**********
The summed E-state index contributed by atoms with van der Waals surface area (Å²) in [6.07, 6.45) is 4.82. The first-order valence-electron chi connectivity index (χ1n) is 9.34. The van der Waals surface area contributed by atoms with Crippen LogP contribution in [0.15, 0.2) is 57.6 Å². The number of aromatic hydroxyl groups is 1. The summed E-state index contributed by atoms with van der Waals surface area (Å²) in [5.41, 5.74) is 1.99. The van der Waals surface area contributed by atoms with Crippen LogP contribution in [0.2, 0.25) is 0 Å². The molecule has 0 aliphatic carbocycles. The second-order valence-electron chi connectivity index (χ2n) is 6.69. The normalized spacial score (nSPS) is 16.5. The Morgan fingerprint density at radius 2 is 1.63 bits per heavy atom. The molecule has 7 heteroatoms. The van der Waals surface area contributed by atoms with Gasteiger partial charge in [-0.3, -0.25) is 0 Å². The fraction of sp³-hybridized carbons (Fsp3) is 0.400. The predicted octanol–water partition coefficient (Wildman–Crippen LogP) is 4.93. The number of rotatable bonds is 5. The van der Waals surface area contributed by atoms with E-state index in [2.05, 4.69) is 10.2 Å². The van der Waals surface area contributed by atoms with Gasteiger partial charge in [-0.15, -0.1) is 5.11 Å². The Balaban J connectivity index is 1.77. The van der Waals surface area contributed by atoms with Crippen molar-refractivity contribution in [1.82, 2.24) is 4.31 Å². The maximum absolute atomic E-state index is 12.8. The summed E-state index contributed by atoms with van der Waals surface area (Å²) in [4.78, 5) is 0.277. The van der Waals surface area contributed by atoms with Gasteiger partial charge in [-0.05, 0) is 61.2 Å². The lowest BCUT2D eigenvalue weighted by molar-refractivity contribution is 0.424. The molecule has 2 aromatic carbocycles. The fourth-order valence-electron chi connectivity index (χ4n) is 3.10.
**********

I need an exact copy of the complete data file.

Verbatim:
The summed E-state index contributed by atoms with van der Waals surface area (Å²) in [6.07, 6.45) is 4.82. The first-order valence-electron chi connectivity index (χ1n) is 9.34. The van der Waals surface area contributed by atoms with Crippen LogP contribution in [0.15, 0.2) is 57.6 Å². The number of aromatic hydroxyl groups is 1. The summed E-state index contributed by atoms with van der Waals surface area (Å²) in [5.41, 5.74) is 1.99. The van der Waals surface area contributed by atoms with Crippen LogP contribution in [0.2, 0.25) is 0 Å². The molecule has 0 aliphatic carbocycles. The second-order valence-electron chi connectivity index (χ2n) is 6.69. The normalized spacial score (nSPS) is 16.5. The Morgan fingerprint density at radius 2 is 1.63 bits per heavy atom. The molecule has 7 heteroatoms. The van der Waals surface area contributed by atoms with Gasteiger partial charge in [-0.3, -0.25) is 0 Å². The fraction of sp³-hybridized carbons (Fsp3) is 0.400. The predicted octanol–water partition coefficient (Wildman–Crippen LogP) is 4.93. The number of rotatable bonds is 5. The van der Waals surface area contributed by atoms with E-state index in [2.05, 4.69) is 10.2 Å². The van der Waals surface area contributed by atoms with Gasteiger partial charge in [-0.15, -0.1) is 5.11 Å². The Balaban J connectivity index is 1.77. The van der Waals surface area contributed by atoms with Crippen molar-refractivity contribution in [1.82, 2.24) is 4.31 Å². The maximum absolute atomic E-state index is 12.8. The summed E-state index contributed by atoms with van der Waals surface area (Å²) in [4.78, 5) is 0.277. The van der Waals surface area contributed by atoms with Gasteiger partial charge in [-0.05, 0) is 61.2 Å². The lowest BCUT2D eigenvalue weighted by molar-refractivity contribution is 0.424. The molecule has 2 aromatic carbocycles. The fourth-order valence-electron chi connectivity index (χ4n) is 3.10.